During my most recent trip to Saipan in September of this year, we further investigated the wreckage the generator was taken from, and definitely proved that the plane was Japanese and not Earhart’s Lockheed 10-E. A partially disintegrated name-plate on a direction finder had still legible Japanese markings.

The testimony about Earhart and Noonan being on the island, however, stood firm. The Navy had put two ONI men on the case, and their estimation was that the testimony from several reputable Saipanese in particular was irrefutable.

How then did Earhart and Noonan get to Saipan if they did not fly the Lockheed there. Commander Paul Bridwell,  Commandant NavAd Saipan, came up with the answer. The pair had gone down in or near the Marshalls and had been brought to Saipan, then the military headquarters for the Mandates, by Japanese ship to Yap, and then a flight by Japanese Naval Seaplane. Bridwell said there was proof to this theory contained in the logs of four United States Logistic Vessels, THE GOLD STAR, THE BLACKHAWK, THE HENDERSON, and THE CHAUMOUNT, which had been plying the Pacific in 1938 and ’39 supplying the Far East Fleet. “Certain coded messages sent from Japanese vessels and shore installations,” said Bridwell, “were intercepted by these ships.”

The Japanese code was not broken until just before the war, so I gather these messages may not have been decoded until just recently. That’s the only reason I can imagine why these messages have not been brought to light before. (Editor’s note: At the time of this letter, Goerner lacked important information about U.S. code-breaking abilities in 1937.  See pages 263-264 of Truth at Last, Second Edition, for more on this complex issue.)

Cmdr. Paul W. Bridwell, chief of the U.S. Naval Administration Unit on Saipan, and Jose Pangelinan, who told Fred Goerner he saw the fliers but not together, that the man had been held at the military police stockade and the woman kept at the hotel in Garapan. Pangelinan said the pair had been buried together in an unmarked grave outside the cemetery south of Garapan. The Japanese had said the two were fliers and spies. (Photo by Fred Goerner, courtesy Lance Goerner.)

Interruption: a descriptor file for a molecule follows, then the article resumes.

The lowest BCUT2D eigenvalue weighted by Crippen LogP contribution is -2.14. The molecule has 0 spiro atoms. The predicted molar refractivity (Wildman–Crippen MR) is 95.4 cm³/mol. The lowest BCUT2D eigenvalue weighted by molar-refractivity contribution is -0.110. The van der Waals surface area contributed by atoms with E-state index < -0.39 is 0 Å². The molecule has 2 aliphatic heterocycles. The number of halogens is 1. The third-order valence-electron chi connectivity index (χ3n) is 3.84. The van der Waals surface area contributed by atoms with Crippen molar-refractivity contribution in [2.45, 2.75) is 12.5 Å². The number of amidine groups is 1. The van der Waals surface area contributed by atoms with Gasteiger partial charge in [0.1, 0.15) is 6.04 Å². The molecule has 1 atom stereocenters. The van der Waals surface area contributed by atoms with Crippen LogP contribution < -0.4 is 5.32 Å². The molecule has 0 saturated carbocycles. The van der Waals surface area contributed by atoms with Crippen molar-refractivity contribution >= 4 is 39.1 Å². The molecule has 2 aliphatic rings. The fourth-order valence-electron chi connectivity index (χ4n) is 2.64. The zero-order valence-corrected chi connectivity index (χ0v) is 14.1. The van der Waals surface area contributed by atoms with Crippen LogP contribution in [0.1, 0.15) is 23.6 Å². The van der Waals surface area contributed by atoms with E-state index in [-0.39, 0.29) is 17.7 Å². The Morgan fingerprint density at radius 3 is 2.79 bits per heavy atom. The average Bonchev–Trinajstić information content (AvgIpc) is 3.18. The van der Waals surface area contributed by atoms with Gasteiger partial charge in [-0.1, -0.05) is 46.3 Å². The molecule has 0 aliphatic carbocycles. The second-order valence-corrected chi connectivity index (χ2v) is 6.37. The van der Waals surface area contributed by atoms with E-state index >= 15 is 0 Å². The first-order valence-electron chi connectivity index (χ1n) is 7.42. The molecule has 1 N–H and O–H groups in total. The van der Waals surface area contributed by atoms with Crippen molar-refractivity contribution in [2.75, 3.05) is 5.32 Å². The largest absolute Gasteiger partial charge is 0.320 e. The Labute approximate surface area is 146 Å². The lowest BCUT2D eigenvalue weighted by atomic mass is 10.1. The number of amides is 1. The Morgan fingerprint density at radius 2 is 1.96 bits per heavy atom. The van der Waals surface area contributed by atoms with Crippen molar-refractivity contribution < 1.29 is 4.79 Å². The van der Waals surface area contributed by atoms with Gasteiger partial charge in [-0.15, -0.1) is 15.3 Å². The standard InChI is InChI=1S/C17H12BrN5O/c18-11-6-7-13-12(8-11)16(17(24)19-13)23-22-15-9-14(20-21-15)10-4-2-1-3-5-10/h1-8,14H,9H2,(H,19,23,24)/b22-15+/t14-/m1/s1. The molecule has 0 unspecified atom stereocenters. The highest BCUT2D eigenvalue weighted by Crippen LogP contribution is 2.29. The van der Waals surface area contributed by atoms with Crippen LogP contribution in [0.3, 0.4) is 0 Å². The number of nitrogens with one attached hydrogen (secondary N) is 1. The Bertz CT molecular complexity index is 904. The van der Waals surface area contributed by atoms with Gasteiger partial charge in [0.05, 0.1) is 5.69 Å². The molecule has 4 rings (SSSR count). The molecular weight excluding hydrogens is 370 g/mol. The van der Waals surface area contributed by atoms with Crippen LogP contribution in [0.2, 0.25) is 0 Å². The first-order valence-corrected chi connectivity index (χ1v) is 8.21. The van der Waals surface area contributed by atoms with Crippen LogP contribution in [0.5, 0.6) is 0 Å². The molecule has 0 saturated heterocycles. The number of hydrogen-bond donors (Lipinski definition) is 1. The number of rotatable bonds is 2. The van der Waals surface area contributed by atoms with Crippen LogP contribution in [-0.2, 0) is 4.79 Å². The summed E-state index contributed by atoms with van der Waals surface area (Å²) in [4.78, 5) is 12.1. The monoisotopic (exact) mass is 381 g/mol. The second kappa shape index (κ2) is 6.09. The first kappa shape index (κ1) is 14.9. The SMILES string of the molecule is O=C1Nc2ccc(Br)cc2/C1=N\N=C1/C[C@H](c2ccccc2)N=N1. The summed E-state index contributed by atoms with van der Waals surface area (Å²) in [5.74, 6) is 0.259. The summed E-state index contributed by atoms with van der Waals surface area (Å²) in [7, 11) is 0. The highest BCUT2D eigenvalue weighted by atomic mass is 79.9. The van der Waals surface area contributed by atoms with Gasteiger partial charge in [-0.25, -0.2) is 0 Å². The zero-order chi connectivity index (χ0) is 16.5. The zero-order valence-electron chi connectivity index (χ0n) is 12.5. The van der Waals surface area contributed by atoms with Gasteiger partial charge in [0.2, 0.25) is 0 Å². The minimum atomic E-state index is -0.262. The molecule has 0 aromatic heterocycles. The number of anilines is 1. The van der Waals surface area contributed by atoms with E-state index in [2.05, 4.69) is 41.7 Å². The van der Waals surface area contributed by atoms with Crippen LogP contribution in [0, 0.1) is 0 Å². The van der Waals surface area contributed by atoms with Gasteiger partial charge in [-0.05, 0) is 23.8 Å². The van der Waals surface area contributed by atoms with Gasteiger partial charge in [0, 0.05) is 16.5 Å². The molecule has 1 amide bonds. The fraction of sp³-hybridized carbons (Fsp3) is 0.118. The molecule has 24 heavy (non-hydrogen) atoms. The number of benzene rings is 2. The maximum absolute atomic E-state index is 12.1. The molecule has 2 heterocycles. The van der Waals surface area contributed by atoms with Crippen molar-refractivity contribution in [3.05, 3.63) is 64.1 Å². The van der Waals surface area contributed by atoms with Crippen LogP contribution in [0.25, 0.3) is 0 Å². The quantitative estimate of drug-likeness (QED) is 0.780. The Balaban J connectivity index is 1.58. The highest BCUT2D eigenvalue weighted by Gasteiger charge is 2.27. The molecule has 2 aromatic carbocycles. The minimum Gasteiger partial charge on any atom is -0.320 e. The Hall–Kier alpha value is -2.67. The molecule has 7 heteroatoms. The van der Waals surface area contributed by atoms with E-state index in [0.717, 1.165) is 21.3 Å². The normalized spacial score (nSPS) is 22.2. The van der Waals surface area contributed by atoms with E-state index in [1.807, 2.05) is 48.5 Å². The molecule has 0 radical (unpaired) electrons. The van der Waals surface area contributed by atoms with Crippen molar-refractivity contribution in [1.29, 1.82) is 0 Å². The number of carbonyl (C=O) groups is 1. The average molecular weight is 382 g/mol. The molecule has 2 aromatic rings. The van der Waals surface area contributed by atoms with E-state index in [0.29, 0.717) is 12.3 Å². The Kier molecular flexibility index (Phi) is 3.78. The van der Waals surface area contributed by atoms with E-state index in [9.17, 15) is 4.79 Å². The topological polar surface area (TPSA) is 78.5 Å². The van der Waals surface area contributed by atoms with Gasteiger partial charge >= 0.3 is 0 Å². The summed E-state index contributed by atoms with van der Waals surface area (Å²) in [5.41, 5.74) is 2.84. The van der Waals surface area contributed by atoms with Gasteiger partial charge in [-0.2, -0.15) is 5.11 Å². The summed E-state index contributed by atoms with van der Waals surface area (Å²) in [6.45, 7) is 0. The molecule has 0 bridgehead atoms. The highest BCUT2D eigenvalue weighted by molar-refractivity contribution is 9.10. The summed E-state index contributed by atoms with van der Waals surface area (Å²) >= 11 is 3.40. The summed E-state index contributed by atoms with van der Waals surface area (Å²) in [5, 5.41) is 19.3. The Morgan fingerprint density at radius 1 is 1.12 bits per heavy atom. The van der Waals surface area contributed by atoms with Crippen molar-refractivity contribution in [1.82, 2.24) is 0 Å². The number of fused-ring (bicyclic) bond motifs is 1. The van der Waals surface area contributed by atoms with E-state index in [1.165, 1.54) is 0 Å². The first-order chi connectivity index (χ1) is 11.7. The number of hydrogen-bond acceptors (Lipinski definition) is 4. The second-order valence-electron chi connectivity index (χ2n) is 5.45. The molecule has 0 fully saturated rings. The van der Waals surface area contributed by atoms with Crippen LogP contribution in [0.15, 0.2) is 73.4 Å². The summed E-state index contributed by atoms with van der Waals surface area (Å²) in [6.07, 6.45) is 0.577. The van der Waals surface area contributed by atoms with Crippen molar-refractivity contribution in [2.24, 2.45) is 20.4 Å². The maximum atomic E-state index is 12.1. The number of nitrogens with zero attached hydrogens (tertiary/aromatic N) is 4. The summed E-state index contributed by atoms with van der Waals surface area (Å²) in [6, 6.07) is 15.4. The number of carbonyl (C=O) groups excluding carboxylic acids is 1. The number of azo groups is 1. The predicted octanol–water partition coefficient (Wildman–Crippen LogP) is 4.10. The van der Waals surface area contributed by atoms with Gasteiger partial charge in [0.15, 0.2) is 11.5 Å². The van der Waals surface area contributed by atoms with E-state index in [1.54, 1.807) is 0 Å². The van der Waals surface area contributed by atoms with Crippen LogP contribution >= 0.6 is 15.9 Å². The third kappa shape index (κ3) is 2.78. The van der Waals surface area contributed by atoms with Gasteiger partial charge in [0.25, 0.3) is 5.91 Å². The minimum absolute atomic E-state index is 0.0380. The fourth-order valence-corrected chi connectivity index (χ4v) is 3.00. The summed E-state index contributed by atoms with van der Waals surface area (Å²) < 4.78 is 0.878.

Cmdr. Paul W. Bridwell, chief of the U.S. Naval Administration Unit on Saipan, and Jose Pangelinan, who told Fred Goerner he saw the fliers but not together, that the man had been held at the military police stockade and the woman kept at the hotel in Garapan. Pangelinan said the pair had been buried together in an unmarked grave outside the cemetery south of Garapan. The Japanese had said the two were fliers and spies. (Photo by Fred Goerner, courtesy Lance Goerner.)

______________________________________________________________________________________

                                                                                               December 10, 1961

As you can see, there has been considerable delay in the completion of this letter. Dr. [Theodore] McCown’s findings regarding the remains has touched off a chain reaction that has kept me away from my office until today.

To say that McCown’s findings were a disappointment is an understatement; however, it in no way changes our basic hypothesis that Earhart and Noonan were on Saipan. As Dr. McCown put it,”It doesn’t mean you weren’t on the right track. You may have missed the actual grave site by six inches. That’s the way it is with archeology.”

(Editor’s note: Dr. Theodore McCown was the University of California anthropologist who examined bones excavated by Goerner from a Saipan gravesite in 1961. See pages 224-225 of Truth at Last for more.)

Along with this letter, I am sending you our most recent press release which details many of the things I have already discussed.

Now, if I may, I would like to ask you several questions. As you were present on the ITASCA the morning of July 2, 1937, perhaps you can clarify some points that seem most enigmatic to us.

Why do many people cling to the theory that the Earhart radio was incapable of transmitting more than 50 to 100 miles when the last check-in with Lae, New Guinea was 785 miles out at 5:20 in the afternoon?

Why was “30 minutes of gas remaining” changed to read “but are running low on gas”?

Why do many people say the Earhart radio receiver was not functioning when one of the messages received by the ITASCA states, “We are receiving your signals, but they are too weak for a minimum”?

Why wasn’t Earhart alerted to the fact that a special direction finder had been set up aboard the ITASCA?

Why was a Lt. [Daniel A.] Cooper of the U.S. Army Air Forces aboard the ITASCA the morning of the disappearance?

The Coast Guard Cutter Itasca, anchored off Howland Island on July2, 1937, for the explicit purpose of helping Amelia Earhart find Howland and land safely at the airstrip that had been constructed there.

The Coast Guard Cutter Itasca was stationed next to Howland Island on July 2, 1937, for the explicit purpose of helping Amelia Earhart find Howland and land safely at the airstrip that had been constructed there.